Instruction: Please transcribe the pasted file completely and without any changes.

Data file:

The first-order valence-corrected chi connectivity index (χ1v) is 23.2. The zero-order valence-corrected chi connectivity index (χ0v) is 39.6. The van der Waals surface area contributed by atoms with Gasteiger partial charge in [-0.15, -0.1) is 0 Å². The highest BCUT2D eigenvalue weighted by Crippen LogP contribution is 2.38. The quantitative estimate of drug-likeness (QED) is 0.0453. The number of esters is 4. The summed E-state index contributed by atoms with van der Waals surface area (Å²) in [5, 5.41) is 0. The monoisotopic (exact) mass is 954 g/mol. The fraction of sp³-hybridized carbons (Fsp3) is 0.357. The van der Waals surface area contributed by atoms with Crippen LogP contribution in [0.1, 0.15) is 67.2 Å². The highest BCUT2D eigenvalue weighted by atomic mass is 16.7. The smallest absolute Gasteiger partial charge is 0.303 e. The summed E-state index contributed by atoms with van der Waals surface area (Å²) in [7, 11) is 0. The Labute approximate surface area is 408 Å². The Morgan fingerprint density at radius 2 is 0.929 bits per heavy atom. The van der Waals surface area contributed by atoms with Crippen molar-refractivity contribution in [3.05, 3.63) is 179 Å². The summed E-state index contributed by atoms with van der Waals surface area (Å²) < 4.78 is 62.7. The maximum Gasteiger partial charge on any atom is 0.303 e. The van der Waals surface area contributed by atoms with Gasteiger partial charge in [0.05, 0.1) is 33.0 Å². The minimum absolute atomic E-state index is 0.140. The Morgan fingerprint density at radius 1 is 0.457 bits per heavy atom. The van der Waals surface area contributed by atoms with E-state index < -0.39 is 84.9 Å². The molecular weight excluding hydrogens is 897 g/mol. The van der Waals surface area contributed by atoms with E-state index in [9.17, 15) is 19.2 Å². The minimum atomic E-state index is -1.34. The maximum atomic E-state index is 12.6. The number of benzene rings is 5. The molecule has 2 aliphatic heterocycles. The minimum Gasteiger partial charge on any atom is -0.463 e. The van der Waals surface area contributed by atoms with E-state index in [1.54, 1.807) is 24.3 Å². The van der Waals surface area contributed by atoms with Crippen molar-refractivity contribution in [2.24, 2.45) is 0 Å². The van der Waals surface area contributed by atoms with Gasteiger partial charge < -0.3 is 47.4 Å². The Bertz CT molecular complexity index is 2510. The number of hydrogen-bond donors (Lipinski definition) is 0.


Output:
The first-order valence-corrected chi connectivity index (χ1v) is 23.2. The zero-order valence-corrected chi connectivity index (χ0v) is 39.6. The van der Waals surface area contributed by atoms with Gasteiger partial charge in [-0.15, -0.1) is 0 Å². The highest BCUT2D eigenvalue weighted by Crippen LogP contribution is 2.38. The quantitative estimate of drug-likeness (QED) is 0.0453. The number of esters is 4. The summed E-state index contributed by atoms with van der Waals surface area (Å²) in [5, 5.41) is 0. The monoisotopic (exact) mass is 954 g/mol. The fraction of sp³-hybridized carbons (Fsp3) is 0.357. The van der Waals surface area contributed by atoms with Crippen LogP contribution in [0.1, 0.15) is 67.2 Å². The highest BCUT2D eigenvalue weighted by atomic mass is 16.7. The smallest absolute Gasteiger partial charge is 0.303 e. The summed E-state index contributed by atoms with van der Waals surface area (Å²) in [7, 11) is 0. The Labute approximate surface area is 408 Å². The Morgan fingerprint density at radius 2 is 0.929 bits per heavy atom. The van der Waals surface area contributed by atoms with Crippen molar-refractivity contribution in [3.05, 3.63) is 179 Å². The summed E-state index contributed by atoms with van der Waals surface area (Å²) < 4.78 is 62.7. The maximum Gasteiger partial charge on any atom is 0.303 e. The van der Waals surface area contributed by atoms with Gasteiger partial charge in [0.05, 0.1) is 33.0 Å². The minimum absolute atomic E-state index is 0.140. The Morgan fingerprint density at radius 1 is 0.457 bits per heavy atom. The van der Waals surface area contributed by atoms with E-state index < -0.39 is 84.9 Å². The molecular weight excluding hydrogens is 897 g/mol. The van der Waals surface area contributed by atoms with E-state index in [9.17, 15) is 19.2 Å². The minimum atomic E-state index is -1.34. The maximum atomic E-state index is 12.6. The number of benzene rings is 5. The molecule has 2 aliphatic heterocycles. The minimum Gasteiger partial charge on any atom is -0.463 e. The van der Waals surface area contributed by atoms with E-state index in [1.54, 1.807) is 24.3 Å². The van der Waals surface area contributed by atoms with Crippen molar-refractivity contribution in [2.24, 2.45) is 0 Å². The van der Waals surface area contributed by atoms with Gasteiger partial charge < -0.3 is 47.4 Å². The Bertz CT molecular complexity index is 2510. The number of hydrogen-bond donors (Lipinski definition) is 0.